When it comes to cut flowers, the poppy may be the ‘Internet darling’ of the moment. Featured on hip wedding sites and lifestyle blogs, arranged in mason jars and in hand-tied bouquets at flower farms and appearing on stands at farmers’ markets, the poppy attracts the hip and stylish with their vintage, casual feel and beautiful colours.
Emerging as a front runner in floral trends, ‘Amazing Grey‘ open to reveal simply breath-taking blooms. Delicate, ruffled flowers with shimmering, papery petals appear in a range of unexpected blue-grey colour combinations; pearly grey, slate blue, misty mauve with the occasional flush of dusky pink. No garden will want to be without it.
Papaver rhoeas is the iconic annual poppy, very easy to cultivate, they are the easiest thing to establish, as long as you can provide light soil in full sun or light shade. Simply scatter the seeds thinly in spring or in autumn and gently rake them in.
Sown once the ground has begun to warm in late April, by June you will be blessed with the goose neck, prickly buds and shortly after, gorgeous pearl greys, pewter and mauve coloured, luminescent blooms.
Highly sought after, its elegant look is arresting both in the garden and for arrangements. A cult favourite of high-end florists who reserve ‘Amazing Grey’ for their finest design work.
- Fleuroselect, the international organisation for the ornamental plants industry, awarded Papaver rhoeas 'Amazing Grey' the Fleuroselect Award thanks to its unique, separate colour.
Sowing: Direct sow in spring or in autumn.
Sow outdoors from spring to early summer or in the autumn for flowering the next season. staggered sowings through spring will extend the flowering season. Seeds are best sown directly where they are to flower in short drills 12mm (½in) deep at around 20°C (68°F). Cover lightly with soil, if sowing more than one annual in the same bed, mark the sowing areas with a ring of light coloured sand and label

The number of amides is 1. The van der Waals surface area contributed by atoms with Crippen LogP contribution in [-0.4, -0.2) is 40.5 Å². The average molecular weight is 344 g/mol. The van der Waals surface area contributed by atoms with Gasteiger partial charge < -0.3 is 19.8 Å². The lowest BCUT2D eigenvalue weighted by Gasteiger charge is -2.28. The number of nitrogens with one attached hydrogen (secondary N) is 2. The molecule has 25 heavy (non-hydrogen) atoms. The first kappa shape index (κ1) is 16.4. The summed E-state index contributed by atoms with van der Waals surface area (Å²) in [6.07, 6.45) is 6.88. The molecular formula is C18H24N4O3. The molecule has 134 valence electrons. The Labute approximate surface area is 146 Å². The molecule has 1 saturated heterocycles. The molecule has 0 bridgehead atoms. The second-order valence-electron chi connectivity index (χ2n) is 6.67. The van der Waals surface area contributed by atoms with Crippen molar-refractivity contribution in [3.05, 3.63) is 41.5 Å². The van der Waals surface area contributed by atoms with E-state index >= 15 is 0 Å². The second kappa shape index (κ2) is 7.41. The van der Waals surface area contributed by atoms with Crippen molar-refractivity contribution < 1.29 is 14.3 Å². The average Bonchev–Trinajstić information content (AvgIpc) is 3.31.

Seeds germinate in less than two weeks. The seedlings will appear in rows approx 6 to 8 weeks after planting and can be told from nearby weed seedlings quite easily. Thin the seedlings out so they are finally 4 to 6 in apart by early summer.
Alternatively, leave them to grow as small clumps, of 4 to 6 plants every 30cm (12in) or so. Compost should be kept slightly moist, but not wet at all times.
Prefers well drained soil enriched with manure or compost ahead of planting. Feeding is rarely needed but water well if there are prolonged periods of drought.
Remove spent flowers to encourage prolific blooming. At the end of the season, if required, leave a few plants to die down and self seed. Others can be pulled up and composted
For Cut Flowers:
Cut when flowers are in bud, hold the base of the stems for a few seconds in a flame or boiling water, and the flowers will last several days in water.
Cottage/Informal Garden, Flower Borders and Beds, Wildflower meadows, Butterfly & Bee Gardens, Cut Flowers.
The origin of Papaver rhoeas is not known for certain. As with many such plants, the area of origin is often ascribed by Americans to Europe, and by northern Europeans to southern Europe. The European Garden Flora suggests that it is ‘Eurasia and North Africa’; in other words, the lands where agriculture has been practiced since the earliest times. It was probably introduced into Britain and Ireland along with agricultural crops at least as far back as the Late Bronze Age. It has had an old symbolism and association with agricultural fertility.
Common poppy is found on a wide range of soils but is most frequent on light, calcareous soils. It is a species of flowering plant in the poppy family, Papaveraceae and is pollinated by insects, particularly bumble bees.
The genus name Papaver is the classical Latin name for the poppy
The species name rhoeas is probably derived from the Latin word 'rho' meaning red.
Sir Cedric Morris (1889-1982), the artist who gardened at Benton End in Hadleigh, Suffolk, bred his own series of poppies in muted shades of grey, lilac and purple. Developed around 1910, and originally marketed as ‘Sir Cedric Morris’ they can now be found under the names of 'Mother of Pearl' and occasionally 'Fairy Wings'.
In some European countries this strain can also be found with the Dutch name of 'Parelmoer', the literal translation meaning 'pearl-shell'.
In 1980 Thompson & Morgan used the 'Mother of Pearl' strain to produce the fully double 'Angels Choir Mixed’ strain. It took 10 years to develop and select, and is marketed as 'Dawn Chorus' in some countries.
Since this time, the focus of breeders has been in developing the single colours. The first that made it to market was the white form 'Bridal Silk', then the burgundy 'Pandora' and now the wonderful 'Amazing Grey'.
- Additional Information
Packet Size 100mg Average Seed Count 900 Seeds Family Papaveraceae Genus Papaver Species rhoeas Cultivar Amazing Grey Other Language Names Parelmoer Hardiness Hardy Annual Hardy Hardy to -15°C (5°F). Flowers Gorgeous pearl greys, pewter and mauve coloured, luminescent blooms. Natural Flower Time Late spring to mid summer Height 60cm (24in) Position Full Sun Aspect West or South facing. Sheltered. Soil Well drained, Light. Time to Sow Direct sow from early spring or in autumn.